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Nutritional analysis is the process of determining the nutritional content of food. It is a vital part of analytical chemistry that provides information about the chemical composition, processing, quality control and contamination of food. It ensures compliance with trade and food laws. There are a variety of certified methods used for performing nutritional analysis.
For this approach, food companies send samples of food to laboratories for physical analysis. By utilizing scientific methods and equipment the food sample is analyzed for the different components that compose the nutritional information needed.
The laboratory analysis measures the actual levels of nutrients in the prepared food, thus providing a high level of accuracy of the analysis. The analysis accounts for the changes in nutritional value that occur due to the cooking and processing of the food. This is of extreme value as calories tend to increase or decrease during the cooking process depending on the method used. For example, added fats increase calorie content during frying and decrease during grilling. Moreover, salt can be added during food preparation which increases the final sodium content of the dish.
Food item sampling, food analysis and results interpretation require specialized expertise.
Nutrient Analysis Software
This technique allows the user to determine the nutritional content of food. However, the quality of the analysis largely depends on how accurate and standardized the recipes are.
Standardized recipes are ones that are adapted and retrieved for use by a foodservice operation. Using the same quantity and quality of ingredients in standardized recipes yield the same results in the nutrition analysis.
This analysis is limited by the selection of ingredients available in the food database. This approach does not consider the effects of cooking and processing on the food which can dramatically alter the content.
It is of great importance, and advisable, that a food preparation and nutrition expert performs the analysis.
Laser Scanning Confocal Microscopy (LSCM)
This method is used in food analysis and research as an addition to chemical and physical analysis of food samples. As compared to the Laser Scanning (LS) method, the LSCM focuses the illumination on specific positions of the sample. A small portion is illuminated at a time which increases the contrast and decreases the out-of-focus blur. The images of the sample can be looked into individually or can be grouped forming a 3D image using image analysis software. The ability to observe optically small sections of the food sample provides an insight into the 3D structure of the product.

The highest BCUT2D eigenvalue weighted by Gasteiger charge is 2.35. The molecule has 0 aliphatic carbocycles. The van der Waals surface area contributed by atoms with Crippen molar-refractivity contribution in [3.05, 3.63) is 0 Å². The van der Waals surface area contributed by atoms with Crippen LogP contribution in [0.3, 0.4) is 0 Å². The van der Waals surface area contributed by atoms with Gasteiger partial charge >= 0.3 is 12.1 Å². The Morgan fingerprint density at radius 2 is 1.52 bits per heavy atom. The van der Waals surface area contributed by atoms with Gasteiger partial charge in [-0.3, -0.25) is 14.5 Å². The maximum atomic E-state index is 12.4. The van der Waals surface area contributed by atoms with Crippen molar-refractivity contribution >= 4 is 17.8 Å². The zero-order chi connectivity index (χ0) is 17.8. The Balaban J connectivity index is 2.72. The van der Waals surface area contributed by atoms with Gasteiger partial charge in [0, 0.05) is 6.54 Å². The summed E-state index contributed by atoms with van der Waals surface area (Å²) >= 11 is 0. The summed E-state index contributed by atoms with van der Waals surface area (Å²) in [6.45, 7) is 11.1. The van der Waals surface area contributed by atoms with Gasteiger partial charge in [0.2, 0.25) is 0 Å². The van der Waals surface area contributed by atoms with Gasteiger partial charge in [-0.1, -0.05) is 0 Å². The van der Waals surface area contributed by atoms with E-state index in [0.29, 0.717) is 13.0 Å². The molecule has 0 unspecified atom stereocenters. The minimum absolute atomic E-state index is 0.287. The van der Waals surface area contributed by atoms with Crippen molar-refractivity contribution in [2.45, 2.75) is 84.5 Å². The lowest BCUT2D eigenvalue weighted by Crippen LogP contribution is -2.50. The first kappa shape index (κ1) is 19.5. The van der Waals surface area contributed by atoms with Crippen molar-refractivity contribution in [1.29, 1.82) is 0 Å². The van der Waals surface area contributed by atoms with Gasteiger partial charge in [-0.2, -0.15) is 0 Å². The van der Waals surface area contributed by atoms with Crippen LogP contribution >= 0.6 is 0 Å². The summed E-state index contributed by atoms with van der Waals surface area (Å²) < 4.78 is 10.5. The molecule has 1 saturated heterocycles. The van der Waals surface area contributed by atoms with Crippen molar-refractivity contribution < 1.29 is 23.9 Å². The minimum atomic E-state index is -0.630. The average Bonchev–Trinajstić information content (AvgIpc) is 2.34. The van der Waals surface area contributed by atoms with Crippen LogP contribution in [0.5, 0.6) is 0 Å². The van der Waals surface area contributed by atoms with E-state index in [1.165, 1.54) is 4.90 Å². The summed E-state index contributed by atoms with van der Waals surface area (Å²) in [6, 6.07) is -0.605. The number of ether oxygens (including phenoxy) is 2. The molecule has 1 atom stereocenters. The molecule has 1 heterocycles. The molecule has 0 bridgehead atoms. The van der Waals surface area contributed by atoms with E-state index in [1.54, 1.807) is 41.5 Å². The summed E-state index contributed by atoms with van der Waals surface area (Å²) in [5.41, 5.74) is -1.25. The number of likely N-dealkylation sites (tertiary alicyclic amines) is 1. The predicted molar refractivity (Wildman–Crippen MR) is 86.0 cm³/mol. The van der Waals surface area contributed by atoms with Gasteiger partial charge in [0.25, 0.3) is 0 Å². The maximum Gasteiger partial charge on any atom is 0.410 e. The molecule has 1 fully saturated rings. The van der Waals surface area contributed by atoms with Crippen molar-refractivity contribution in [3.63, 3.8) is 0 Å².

LSCM utilizes compound-specific fluorescent probes making it possible to image the presence, state and spatial organization of components, such as protein and fat. This technique allows for the close and detailed examination of the physical state and the movement distribution of components within multi-components food.
Immunoassays are widely used in food analysis for detecting and quantifying proteins in a given food for three reasons.
First, immunoassays are used for the detection of cheap ingredients used to substitute high-quality products. Examples of that include the addition to beef and pork of cheaper meats such as sheep, goat and rabbit or of soybean proteins; the addition of cow’s milk in goat’s milk products; the replacement of more expensive nuts such as hazelnuts with cheaper ones.
The second application of immunoassays is in the detection and quantification of proteins involved in intolerance and allergic reactions to certain foods.
The third reason for using this technique is because it provides a way to detect tissue-specific antigens present in food that might be associated with transmittable encephalopathies.
This method involves separating ionized atoms and molecules according to their difference in mass to charge ratio. Since atoms and molecules have different fragmentation patterns, mass spectrometry provides a way of identification of structural components.
Gas chromatography-mass spectrometry (GC-MS) provides the pathway for the use of mass spectrometry in food analysis. GC-MS is a method for qualitative and quantitative analysis of components such as sterols, alcohol, fatty acids and low mass carbohydrates. It is also involved in the detection of food contaminants such as pesticides, pollutants, toxins and drugs. It is considered as a major method for fatty acid compositions detection. GC-MS is used for the quantification of polyphenols in fruits and vegetables. Polyphenol is a category of chemical compound that is naturally present in plants.
Food analysis is focused on the nutritional value of the product, the additional materials added and the presence of any toxic components and the effect of processing on the food structure and quality.
These are just some of the currently available methods of food analysis. Food analysis is a complex matrix that usually involves the use of several techniques to complete a full nutritional analysis. The growing regulations surrounding food production have contributed to the growth of research in the food production industry.